Sure, many of us in this modern world are cynical. The most cynical may even suspect that the news is manipulated and massaged by sponsors, that corporations act in their best interests, that political campaigns are determined not by votes, but by bucks, and that we don't get "all the news that's fit to print" but instead, "all the news that gets the ink". But even the most media-savvy amongst you will be awed by the behind-the-scenes descriptions of the Public Relations industry in action so masterfully described in this book. If you want your eyes to be opened, open them upon the pages of this book. (But remember: there are some very important people counting on you, and they really would prefer that you didn't ever hear about this book, much less buy it.)
From Publishers Weekly
Stauber and Rampton cite a classic example of image manipulation in this chilling analysis of the PR business. During the aftermath of the 1975 Three-Mile Island nuclear accident, a company spokesman said that a spark in the accumulated hydrogen bubble could result in a "spontaneous energetic disassembly"?otherwise known as an explosion. The authors trace certain specious practices of the $10 billion PR business to P.T. Barnum, who in 1836 wrote anonymous pro and con letters to editors about himself, generating heated interest. Modern public relations has evolved "crisis management" and "anti-" PR campaigns including sabotaging the tours of authors who challenge industry clients, for example, Jeremy Rifkin, author of Beyond Beef. The new euphemism for sewage sludge, "biosolids," is part of a campaign to convince the public that municipal sludge, replete with an astounding array of toxic substances, is good for farm soil. The authors point to Business for Social Responsibility, an organization that includes The Body Shop, Ben & Jerry's and others, as now containing "some of the most environmentally destructive corporations on the planet." Giant agencies extend their contracts to selling national policies, as Hill & Knowlton did in selling the Gulf war to the American public. Although most large news organizations at least rewrite PR materials, many smaller markets "rip and read" prepackaged video news releases. This is a cautionary reminder that much of the consumer and political world is created by for-hire mouthpieces in expensive neckties.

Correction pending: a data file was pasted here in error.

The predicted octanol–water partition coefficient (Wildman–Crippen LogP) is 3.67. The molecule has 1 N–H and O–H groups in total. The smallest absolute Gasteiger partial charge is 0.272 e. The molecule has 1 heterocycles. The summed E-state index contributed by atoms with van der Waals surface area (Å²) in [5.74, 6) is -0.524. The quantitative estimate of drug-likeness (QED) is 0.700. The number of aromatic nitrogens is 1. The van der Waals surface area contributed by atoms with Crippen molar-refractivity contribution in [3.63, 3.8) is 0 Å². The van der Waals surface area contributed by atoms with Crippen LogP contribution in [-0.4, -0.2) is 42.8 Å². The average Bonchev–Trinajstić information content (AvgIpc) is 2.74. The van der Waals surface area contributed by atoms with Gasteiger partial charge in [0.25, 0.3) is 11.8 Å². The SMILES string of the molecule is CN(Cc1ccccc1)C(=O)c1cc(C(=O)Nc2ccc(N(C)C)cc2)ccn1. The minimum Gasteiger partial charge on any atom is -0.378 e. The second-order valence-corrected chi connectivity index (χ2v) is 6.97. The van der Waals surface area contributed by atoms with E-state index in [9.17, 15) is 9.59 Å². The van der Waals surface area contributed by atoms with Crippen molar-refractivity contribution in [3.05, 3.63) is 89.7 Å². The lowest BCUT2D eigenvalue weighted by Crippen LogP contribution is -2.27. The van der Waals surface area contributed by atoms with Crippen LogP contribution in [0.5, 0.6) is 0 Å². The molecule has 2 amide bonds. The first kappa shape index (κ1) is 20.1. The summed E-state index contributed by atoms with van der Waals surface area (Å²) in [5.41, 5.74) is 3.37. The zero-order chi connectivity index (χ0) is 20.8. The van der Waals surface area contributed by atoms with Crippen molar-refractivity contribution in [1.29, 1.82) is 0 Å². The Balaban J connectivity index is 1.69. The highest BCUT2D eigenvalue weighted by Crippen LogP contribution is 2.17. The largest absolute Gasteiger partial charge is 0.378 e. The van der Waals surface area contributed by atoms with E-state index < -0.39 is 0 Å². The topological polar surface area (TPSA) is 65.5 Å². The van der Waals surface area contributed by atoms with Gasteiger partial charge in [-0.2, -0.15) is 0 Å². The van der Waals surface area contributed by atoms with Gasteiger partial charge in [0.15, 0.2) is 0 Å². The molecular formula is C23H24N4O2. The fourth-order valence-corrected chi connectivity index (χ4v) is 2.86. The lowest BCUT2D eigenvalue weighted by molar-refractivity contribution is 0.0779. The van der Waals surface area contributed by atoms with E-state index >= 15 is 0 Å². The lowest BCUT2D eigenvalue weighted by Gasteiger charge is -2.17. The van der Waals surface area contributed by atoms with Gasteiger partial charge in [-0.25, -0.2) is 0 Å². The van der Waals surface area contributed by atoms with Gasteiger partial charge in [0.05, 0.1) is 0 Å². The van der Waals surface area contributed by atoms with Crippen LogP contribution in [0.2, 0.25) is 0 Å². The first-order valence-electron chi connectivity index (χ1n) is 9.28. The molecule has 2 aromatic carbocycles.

Copyright 1995 Reed Business Information, Inc.